Santal Ceylon Red
Distilled from wild santal roots in 2021, Santal Ceylon Red is a gorgeous Sri Lankan sandalwood oil oozing with notes of gourmand red woodiness throughout. Unlike many other Sri Lankan santals which open with sharp piney-camphoric top notes - which I also adore - this oil is all about deeply rich base woods from the get-go. Opening with freshly sawn woods alongside perhaps a slightly lactonic touch, it soon begins to transform into a sweet honeyed profile that reminds me of powdered almonds and tonka bean’s coumarinic marzipan-like goodness. This golden-hued coumarin-like sweetness balances out a base of freshly sawn, almost dark red woods throughout the oil's journey, with some creaminess, and perhaps even a slightly musky animalic warmth deep down in its layers adding to its beautiful complexity and depth. Overall, with its rich woody character and gorgeous sweetness, this makes for an exceptional sandalwood oil to wear neat. I also think it would work fantastically in blends and macerations, especially where musk or civet is used or where a strong woody character is desired.
Santal Ceylon Silk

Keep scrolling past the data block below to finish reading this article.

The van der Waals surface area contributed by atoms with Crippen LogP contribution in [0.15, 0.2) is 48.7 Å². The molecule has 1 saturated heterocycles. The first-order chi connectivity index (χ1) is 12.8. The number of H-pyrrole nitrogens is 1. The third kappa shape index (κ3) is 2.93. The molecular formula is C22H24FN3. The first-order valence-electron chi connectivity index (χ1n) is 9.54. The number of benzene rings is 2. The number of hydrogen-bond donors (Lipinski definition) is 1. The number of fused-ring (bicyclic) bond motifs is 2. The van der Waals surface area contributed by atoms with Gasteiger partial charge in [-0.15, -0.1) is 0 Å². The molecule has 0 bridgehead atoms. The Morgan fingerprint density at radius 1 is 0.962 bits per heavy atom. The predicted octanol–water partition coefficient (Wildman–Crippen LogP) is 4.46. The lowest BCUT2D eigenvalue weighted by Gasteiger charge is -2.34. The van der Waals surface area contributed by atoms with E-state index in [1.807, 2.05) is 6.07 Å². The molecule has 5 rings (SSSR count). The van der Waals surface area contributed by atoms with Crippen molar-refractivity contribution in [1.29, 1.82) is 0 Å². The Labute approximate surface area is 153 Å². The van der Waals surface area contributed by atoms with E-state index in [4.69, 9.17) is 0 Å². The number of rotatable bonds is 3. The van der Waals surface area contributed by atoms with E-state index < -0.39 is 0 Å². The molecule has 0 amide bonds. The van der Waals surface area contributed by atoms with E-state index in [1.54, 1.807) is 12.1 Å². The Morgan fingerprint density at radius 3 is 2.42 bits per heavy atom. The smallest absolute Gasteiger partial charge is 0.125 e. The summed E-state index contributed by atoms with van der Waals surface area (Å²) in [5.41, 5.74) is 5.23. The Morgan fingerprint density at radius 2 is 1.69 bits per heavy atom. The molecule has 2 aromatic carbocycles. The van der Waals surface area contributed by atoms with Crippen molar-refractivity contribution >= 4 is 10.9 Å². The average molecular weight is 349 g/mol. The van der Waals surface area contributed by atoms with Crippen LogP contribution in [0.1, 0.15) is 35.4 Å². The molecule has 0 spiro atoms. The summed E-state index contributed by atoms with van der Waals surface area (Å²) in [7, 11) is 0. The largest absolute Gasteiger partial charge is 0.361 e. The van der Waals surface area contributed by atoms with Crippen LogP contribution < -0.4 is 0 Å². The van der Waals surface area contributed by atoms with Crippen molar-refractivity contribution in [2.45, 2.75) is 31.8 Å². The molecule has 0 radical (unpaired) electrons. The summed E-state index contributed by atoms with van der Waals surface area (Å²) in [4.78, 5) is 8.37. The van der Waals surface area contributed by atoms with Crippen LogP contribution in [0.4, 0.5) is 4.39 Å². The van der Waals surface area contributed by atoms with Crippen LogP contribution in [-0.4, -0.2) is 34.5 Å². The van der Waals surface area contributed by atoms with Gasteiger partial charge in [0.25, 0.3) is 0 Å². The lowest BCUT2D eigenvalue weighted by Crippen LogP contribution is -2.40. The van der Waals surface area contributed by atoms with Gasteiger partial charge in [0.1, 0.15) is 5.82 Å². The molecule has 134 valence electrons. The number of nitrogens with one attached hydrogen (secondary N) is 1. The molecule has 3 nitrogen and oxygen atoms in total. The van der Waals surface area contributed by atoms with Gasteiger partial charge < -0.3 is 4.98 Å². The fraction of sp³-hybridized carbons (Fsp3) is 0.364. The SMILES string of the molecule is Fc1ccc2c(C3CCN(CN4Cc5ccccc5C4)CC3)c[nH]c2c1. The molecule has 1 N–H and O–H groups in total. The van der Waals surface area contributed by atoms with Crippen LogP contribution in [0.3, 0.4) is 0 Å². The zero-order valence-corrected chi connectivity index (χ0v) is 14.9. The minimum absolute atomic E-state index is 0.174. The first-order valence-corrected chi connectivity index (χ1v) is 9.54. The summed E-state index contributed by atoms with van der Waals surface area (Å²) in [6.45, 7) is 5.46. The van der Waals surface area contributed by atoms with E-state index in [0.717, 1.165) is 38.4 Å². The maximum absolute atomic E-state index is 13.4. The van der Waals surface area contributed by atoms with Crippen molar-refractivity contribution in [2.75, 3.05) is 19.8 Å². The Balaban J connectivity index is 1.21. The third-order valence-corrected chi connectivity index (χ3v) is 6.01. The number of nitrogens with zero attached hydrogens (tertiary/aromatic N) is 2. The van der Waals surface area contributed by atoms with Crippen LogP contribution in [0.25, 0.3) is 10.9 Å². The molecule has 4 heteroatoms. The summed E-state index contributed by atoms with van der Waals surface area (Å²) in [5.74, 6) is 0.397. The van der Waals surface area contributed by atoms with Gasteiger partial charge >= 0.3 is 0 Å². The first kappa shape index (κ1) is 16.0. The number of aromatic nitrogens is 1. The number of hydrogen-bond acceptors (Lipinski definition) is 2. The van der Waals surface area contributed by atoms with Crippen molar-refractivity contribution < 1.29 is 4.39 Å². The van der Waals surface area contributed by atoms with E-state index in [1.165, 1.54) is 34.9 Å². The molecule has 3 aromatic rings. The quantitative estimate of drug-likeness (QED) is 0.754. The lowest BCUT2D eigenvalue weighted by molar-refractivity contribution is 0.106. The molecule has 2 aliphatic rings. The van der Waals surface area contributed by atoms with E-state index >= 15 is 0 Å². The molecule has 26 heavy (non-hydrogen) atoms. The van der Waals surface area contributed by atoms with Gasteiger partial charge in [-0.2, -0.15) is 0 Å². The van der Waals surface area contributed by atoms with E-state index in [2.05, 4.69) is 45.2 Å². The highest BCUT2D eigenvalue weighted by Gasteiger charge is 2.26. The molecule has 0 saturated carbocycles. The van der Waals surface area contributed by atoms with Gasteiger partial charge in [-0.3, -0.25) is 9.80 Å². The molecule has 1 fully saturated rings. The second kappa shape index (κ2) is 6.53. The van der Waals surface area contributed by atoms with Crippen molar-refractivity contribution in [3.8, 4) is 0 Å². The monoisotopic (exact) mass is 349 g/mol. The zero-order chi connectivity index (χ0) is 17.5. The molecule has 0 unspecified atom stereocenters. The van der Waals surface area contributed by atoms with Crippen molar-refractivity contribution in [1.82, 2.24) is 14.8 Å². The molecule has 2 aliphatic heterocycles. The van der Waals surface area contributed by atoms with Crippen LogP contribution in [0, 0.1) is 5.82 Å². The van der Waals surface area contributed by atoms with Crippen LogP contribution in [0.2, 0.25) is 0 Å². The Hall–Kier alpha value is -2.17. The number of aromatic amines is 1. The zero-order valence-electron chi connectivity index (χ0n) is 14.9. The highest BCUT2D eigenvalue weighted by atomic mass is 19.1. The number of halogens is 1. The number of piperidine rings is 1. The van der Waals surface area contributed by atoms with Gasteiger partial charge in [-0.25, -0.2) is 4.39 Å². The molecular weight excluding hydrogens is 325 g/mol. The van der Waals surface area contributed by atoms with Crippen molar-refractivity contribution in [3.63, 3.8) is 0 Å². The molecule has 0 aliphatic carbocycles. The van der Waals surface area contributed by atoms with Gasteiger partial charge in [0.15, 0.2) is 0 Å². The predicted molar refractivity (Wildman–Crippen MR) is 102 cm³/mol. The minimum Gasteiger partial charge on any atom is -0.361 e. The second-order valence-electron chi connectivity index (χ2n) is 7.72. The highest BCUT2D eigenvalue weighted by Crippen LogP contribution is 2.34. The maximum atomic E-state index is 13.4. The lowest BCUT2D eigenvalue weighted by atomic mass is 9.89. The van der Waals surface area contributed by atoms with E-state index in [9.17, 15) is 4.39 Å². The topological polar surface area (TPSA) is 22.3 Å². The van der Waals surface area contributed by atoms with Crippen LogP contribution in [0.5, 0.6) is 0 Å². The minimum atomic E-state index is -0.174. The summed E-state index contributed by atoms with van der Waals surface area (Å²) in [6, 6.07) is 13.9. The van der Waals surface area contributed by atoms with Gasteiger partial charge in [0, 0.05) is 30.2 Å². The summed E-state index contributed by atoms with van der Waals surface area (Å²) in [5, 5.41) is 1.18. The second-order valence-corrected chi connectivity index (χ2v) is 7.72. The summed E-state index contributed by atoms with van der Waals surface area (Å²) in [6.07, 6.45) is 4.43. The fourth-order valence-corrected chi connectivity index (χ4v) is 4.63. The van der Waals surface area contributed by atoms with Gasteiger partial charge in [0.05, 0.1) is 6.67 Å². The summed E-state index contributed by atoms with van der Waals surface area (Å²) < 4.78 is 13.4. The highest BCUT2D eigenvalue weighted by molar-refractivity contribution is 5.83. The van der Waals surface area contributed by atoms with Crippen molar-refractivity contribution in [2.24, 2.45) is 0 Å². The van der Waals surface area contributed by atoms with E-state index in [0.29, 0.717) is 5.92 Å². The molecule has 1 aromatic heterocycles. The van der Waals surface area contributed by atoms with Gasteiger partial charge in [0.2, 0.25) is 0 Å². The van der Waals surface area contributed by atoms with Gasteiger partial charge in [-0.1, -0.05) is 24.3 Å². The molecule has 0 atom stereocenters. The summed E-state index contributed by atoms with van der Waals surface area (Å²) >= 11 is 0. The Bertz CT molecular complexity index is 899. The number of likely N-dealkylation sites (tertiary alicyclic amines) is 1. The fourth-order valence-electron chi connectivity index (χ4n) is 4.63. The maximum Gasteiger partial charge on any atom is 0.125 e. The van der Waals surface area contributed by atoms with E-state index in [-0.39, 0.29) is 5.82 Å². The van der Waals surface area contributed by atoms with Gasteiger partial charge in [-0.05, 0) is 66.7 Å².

Just like Ceylon Red, this is a wild Sri Lankan santal that has aged beautifully since it was distilled in 2021. Very much unlike CR, however, Ceylon Silk replaces those deep gourmand woody hues with a gorgeously airy and smooth butteriness throughout its olfactory journey. Testing on the skin, its initial sharp green piney top notes after distillation have almost completely disappeared, with the oil now a lot more smooth and rounded from start to finish. It opens up with a beautifully rich butteriness that's delicate and airy, and yet so very buttery at the same time. To me, it's quite reminiscent of Mysore's famed sandalwoods, minus the lime opening that typify oils from that region. As the scent progresses, you might also pick up on a hint of powdery nuttiness or earthiness, especially in the later stages. This powdery earthiness is not the soily facet found in vetiver, but a much more light and airy note that reminds me of Mitti attar's delicate nuttiness. Overall, this is a fantastic sandalwood oil that I'd very highly recommend if you're looking for a light, clean, and yet beautifully rich and buttery sandalwood oil to wear neat. I think it would also work fantastically well in almost any attar or perfume blend, providing an incredibly smooth base without overwhelming the rest of the composition.